“Shall the Charter be amended to replace the requirement that the Mayor and Council Members be registered electors in the City at the time of election and tat Council Members be residents in their wards for one year prior to their election, with a requirement that the Mayor and Council Members be registered electors of the City, and the Council Members of their wards, on the date they are elected or appointed to office, to require that volunteer appointed officers be residents rather than registered electors in the City, and to eliminate the requirement that paid appointed officers be registered electors?”
– Ann Arbor City Ballot Proposal A
Confusing, huh? In order to rein in the excesses and corruption characteristic of the era of industrialization, members of the Progressive movement enacted reforms across society intended to give citizens more control over the workings of government. One of the movement’s achievements was the ballot initiative, which allows voters to enact law through the voting booth. Too often, however, these ballot initiatives are worded in a deliberately confusing fashion that only a relatively small percentage of voters make well-informed decision.
With Ann Arbor City Council elections approaching, voters must decide whether to approve two such proposals. Proposal A, which is above, regards the requirements for elected and volunteer appointed offices, and Proposal B asks voters to approve the Greenbelt project for preservation and protection of parkland and open spaces around the city.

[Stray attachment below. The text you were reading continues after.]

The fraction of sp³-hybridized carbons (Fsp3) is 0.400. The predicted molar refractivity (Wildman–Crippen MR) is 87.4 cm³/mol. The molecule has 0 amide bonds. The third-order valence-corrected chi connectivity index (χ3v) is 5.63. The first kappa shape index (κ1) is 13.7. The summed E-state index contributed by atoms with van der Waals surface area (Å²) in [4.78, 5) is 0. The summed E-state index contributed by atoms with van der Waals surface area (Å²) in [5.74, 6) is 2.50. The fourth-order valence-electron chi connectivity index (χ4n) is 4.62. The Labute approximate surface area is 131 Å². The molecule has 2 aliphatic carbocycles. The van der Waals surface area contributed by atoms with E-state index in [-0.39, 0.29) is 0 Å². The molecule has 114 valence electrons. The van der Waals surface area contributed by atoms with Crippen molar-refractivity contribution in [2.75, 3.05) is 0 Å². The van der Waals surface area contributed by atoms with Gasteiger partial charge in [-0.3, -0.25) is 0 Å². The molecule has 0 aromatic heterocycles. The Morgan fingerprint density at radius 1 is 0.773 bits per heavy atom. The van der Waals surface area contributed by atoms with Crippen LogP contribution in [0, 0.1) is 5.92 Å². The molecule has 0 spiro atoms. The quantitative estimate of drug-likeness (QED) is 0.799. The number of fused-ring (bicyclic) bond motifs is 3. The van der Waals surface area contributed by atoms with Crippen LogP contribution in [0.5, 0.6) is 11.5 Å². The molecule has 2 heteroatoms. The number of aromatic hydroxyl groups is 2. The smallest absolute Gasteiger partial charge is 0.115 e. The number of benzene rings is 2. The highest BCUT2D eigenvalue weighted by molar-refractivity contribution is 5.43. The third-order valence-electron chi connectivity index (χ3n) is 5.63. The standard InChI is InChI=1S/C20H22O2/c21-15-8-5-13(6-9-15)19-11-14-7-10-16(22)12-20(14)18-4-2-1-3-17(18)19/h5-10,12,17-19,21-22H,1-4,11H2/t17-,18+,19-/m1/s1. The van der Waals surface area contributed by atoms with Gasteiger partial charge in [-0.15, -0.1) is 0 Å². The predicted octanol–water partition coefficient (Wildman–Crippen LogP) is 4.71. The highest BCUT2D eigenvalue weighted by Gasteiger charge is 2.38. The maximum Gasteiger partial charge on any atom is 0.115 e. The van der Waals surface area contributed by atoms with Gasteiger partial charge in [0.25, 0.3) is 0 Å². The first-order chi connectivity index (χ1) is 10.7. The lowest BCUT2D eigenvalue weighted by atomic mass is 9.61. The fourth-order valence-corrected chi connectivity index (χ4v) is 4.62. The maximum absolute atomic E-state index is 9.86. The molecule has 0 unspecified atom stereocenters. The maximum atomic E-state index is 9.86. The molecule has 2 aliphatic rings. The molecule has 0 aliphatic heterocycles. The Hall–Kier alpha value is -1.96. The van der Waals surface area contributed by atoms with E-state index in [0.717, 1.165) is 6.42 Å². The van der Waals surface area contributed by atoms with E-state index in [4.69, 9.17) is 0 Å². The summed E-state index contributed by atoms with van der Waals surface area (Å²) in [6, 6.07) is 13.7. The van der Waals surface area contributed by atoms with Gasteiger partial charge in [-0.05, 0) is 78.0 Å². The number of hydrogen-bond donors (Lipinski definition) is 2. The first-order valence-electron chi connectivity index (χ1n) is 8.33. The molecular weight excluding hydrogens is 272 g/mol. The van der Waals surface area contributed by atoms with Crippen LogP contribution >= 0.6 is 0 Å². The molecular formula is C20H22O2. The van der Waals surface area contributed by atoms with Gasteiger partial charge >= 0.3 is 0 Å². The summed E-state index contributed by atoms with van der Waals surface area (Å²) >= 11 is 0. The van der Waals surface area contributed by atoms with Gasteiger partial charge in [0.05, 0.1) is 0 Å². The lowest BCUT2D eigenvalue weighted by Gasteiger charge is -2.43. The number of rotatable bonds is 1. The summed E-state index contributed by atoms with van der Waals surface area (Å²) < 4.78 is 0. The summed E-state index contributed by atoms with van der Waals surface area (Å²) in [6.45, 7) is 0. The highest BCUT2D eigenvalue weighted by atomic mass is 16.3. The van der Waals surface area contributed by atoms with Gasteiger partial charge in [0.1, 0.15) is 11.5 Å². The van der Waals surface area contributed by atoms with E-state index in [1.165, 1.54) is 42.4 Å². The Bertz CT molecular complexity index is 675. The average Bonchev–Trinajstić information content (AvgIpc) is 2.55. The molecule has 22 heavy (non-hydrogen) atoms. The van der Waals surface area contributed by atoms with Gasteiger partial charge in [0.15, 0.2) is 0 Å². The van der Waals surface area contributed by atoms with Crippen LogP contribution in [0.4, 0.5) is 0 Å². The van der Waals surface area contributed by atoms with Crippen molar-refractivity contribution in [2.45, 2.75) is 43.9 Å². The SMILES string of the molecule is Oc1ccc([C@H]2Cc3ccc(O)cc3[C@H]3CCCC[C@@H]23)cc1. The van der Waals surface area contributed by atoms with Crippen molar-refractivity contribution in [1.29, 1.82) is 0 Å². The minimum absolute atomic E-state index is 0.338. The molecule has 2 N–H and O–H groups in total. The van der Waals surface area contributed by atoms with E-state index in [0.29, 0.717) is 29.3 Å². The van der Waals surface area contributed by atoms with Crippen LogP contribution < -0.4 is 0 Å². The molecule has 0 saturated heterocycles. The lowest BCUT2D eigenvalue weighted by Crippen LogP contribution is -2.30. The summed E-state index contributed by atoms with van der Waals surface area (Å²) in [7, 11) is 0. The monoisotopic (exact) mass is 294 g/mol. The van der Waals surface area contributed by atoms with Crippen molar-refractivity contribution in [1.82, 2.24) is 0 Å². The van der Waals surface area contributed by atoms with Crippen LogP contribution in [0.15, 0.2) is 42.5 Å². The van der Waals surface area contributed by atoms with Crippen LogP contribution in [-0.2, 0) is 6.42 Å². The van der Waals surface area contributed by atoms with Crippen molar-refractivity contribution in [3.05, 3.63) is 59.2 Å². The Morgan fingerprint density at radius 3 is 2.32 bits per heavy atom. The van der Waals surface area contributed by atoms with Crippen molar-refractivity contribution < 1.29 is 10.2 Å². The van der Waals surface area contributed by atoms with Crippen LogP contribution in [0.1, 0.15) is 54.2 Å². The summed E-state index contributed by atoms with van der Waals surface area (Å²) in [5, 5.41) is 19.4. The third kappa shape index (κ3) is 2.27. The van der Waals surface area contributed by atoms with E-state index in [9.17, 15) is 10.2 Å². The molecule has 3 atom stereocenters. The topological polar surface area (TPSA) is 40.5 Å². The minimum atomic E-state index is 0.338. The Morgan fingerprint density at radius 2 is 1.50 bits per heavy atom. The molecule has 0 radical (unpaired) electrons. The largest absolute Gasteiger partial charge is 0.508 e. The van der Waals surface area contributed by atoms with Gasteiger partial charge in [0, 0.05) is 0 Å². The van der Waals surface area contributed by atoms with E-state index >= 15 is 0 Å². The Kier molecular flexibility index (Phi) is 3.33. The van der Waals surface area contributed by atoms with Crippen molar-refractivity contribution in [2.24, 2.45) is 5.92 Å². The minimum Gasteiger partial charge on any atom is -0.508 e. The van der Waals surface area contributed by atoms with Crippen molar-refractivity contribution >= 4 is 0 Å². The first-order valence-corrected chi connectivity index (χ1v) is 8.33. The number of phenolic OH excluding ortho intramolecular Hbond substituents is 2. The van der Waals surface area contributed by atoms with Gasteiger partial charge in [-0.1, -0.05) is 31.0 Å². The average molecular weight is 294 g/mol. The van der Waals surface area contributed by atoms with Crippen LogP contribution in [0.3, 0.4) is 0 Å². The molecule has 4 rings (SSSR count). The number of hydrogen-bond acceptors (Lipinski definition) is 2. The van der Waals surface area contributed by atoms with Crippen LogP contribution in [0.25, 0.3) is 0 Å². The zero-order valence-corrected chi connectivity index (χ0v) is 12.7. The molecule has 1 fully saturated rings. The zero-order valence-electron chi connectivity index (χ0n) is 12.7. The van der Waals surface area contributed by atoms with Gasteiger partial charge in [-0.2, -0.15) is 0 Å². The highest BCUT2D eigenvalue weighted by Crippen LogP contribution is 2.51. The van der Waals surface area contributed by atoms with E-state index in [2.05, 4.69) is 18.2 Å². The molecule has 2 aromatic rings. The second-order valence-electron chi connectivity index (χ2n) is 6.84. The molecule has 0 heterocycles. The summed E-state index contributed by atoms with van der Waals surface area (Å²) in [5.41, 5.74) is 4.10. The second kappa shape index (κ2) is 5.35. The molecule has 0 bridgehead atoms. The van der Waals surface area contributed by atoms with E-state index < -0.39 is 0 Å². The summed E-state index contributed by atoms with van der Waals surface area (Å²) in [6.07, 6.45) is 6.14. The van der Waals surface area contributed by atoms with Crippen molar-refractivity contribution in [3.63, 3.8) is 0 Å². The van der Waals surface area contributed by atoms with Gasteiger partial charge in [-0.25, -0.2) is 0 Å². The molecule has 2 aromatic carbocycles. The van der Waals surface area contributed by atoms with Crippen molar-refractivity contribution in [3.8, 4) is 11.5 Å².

A few voters may have the time and ability to decipher the meaning of Proposal A, and they will therefore have a tremendous influence over the proposal’s outcome. But what about the other voters who only have an hour break from work to vote, who vote in between classes or those who have to pick up their children up from school?
The intention of the Progressives was to increase the level of American democracy in the political system. The confusing nature of ballot initiatives often leads to the opposite outcome. An elite group of voters has undue sway over the vote. Unfortunately, this elite typically does not include poor and minority voters.
Proposal A is relevant to many of these demographics and to University students. It would change residency requirements for both appointed and elected city officials. Because students may be only temporary Ann Arbor residents and they change residences frequently, these changes apply in large part to them. A cursory reading of the proposal, however, would not give students a full appreciation of the proposal’s significance.
Proposal B, though a bit more comprehensible, is an amendment regarding the Greenbelt project. The land being discussed is land that children may grow up playing on or land from which wildlife thrives.
Those who write ballot initiatives should simplify the language of the proposals to ensure that government is representative of its citizens and true to the Progressives’ intent.